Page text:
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Other Archives — The Altamont Enterprise, July 21, 2005


Hale-Spencer honored by ISWNE

ALTAMONT — For the third time, an Enterprise editorial written by Melissa Hale-Spencer has been chosen as one of the Golden Dozen by the International Society of Weekly Newspaper Editors (ISWNE).

"We’re extremely proud to have won an award of this caliber yet again," said Enterprise publisher James Gardner. "We, as a newspaper and as a community, owe thanks to Hale-Spencer for her intense devotion to good journalism."

ISWNE was founded in 1954 to encourage and promote high standards of editorial writing, to facilitate the exchange of ideas, and to foster freedom of the press in all nations. Each year, it holds a competition for non-daily opinion and editorial writing. The top entry is given the Golden Quill, and 11 others are chosen to make up the rest of the Golden Dozen.

The awards were made at an annual conference, held this year the week of July 4 in Alberta, Canada; ISWNE paid the conference and hotel costs for Hale-Spencer to attend.

This year’s contest was judged by Walter Nagel, a senior writer at The Calgary Herald who now teaches journalism at Southern Alberta Institute of Technology.

In discussing the purpose of editorials, Nagel said, "We can keep alive ideas which are useful parts of the social agenda where we live and work."

He also said, "Indeed, we should approach our readers with humility, as well as confidence. We appeal to emotions, and also to intellect. We may entertain, educate, seek to provoke additional thought, and even — sometimes — elicit vociferous debate and productive counter-argument."

Winners

The winner of the 2005 Golden Quill was Bill Lueders, news editor of Isthmus, a weekly published in Madison, Wis. Nagel called Lueders’s Independence Day editorial "a cry from the heart of a troubled land."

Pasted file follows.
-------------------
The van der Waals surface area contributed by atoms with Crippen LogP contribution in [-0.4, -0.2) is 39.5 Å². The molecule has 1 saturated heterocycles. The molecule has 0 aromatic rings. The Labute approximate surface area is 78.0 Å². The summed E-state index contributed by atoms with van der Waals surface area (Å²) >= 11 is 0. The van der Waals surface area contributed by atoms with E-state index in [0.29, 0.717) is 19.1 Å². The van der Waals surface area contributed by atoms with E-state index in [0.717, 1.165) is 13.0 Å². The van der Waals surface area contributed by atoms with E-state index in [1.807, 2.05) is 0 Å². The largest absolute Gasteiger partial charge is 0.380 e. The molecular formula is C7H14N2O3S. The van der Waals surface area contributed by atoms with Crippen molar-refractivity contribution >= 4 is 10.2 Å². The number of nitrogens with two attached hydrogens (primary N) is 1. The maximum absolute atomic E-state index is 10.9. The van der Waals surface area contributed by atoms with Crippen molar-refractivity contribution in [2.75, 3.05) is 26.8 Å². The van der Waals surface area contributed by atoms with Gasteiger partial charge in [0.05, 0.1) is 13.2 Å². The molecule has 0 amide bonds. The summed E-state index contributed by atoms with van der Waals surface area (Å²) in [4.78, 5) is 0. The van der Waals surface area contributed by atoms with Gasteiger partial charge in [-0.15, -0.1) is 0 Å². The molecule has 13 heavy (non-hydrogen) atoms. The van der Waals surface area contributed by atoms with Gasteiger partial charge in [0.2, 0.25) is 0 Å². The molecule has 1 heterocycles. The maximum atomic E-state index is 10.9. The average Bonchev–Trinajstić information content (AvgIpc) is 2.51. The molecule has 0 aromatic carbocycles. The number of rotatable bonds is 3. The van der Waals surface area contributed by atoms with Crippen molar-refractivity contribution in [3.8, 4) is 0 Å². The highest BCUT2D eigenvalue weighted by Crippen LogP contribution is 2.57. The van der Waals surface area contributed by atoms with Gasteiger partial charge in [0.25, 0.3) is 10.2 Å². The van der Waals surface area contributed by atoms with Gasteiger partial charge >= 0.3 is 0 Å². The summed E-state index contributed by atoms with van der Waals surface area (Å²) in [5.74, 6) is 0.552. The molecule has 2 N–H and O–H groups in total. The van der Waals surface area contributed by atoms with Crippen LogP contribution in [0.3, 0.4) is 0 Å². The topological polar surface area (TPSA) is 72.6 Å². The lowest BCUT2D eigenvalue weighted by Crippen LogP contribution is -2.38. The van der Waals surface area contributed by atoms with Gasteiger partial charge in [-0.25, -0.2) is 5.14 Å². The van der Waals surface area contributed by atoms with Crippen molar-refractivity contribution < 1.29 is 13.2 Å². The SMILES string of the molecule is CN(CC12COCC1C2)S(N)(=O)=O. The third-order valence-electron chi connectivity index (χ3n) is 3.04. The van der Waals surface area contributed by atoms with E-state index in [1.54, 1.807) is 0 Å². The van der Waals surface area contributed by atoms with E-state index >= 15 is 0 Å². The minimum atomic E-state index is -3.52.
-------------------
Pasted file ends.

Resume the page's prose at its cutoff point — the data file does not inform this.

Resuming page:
Other entries chosen for the Golden Dozen came from Tennessee, Georgia, Ohio, Massachusetts, New Mexico, and California in the United States and from Nova Scotia, Alberta, and the Yukon in Canada.

The winning Enterprise editorial, "Letter to Jordan," ran on July 15, 2004. It is addressed to the three young sons of Shokriea and Ali Yaghi, who had joined their father in Jordan as their mother, an American citizen who came to the United States to escape the war in Afghanistan, fought for her husband’s return.

The judge wrote that Hale-Spencer’s "open letter" becomes "a personalized way to convey the editor’s heartsick dismay about how some of the United States’ newest citizens have been treated.

He goes on, "Three youngsters...fall victim to hysterical overreaction after the 9-11 terrorist attacks. What makes them vulnerable, of course, is nothing more than Arabic names and appearances....The father is rounded up and deported without any pretense of due process. The little family is shattered."

Nagel concludes, "Instead of rant, this editor chose the powerful language of restraint, dignity, reason, appeal and apology for a touching communiqué from ‘your country.’ It superficially goes to three children in Jordan, but the message really is directed toward just about everyone else."

Hale-Spencer recalled, "I first saw Shokriea Yaghi at a Guilderland Town Board meeting and was impressed with her courage and dignity. Nicole Fay Barr, a skilled and insightful reporter, followed up with an in-depth interview, detailing the Yaghis’ plight.

"This editorial was not popular in some quarters. We received complaints and had subscriptions canceled. I was called unpatriotic. But, as always, Jim and Wanda Gardner stood behind the editorial staff."

Hale-Spencer concluded, "It was gratifying to be recognized by our peers and, in my speech at Edmonton, I told my fellow editors that a patriot is someone who questions and speaks her mind, and I believe this is the essential role of a journalist in a democracy."

Vita

Hale-Spencer was first named to the Golden Dozen for her March 5, 1998 editorial, "Celebrating a life," which, the judge wrote, helped to lift the stigma against suicide.

She was named to the Golden Dozen a second time for her March 29, 2001 editorial, "Workers can’t wait," which detailed the plight of a local spray painter as a means of exploring President George W. Bush’s repeal of ergonomic regulations.

"Noting that it took a decade to prepare the legislation that the President undid," the contest judge wrote, "the editorial concludes that workers shouldn’t have to wait another 10 years for someone to address what has become the nation’s largest work-place safety problem."

Hale-Spencer has written for The Enterprise for 16 years. She has won many awards for her work from the New York Press Association, ranging from columns and editorials to in-depth news and features.

She got her first reporting job at her parents’ Adirondack weekly newspaper, The Lake Placid News, in 1975.

She said that her father, Ed Hale, taught her how to write by editing her work "with a thick black copy pencil."

"I grew up believing words could change the world," said Hale-Spencer.

She is a 1971 graduate of Guilderland High School and a 1975 Phi Beta Kappa graduate of Wellesley College.

She is married to Gary Hale Spencer; they have two children, Magdalena and Saranac.


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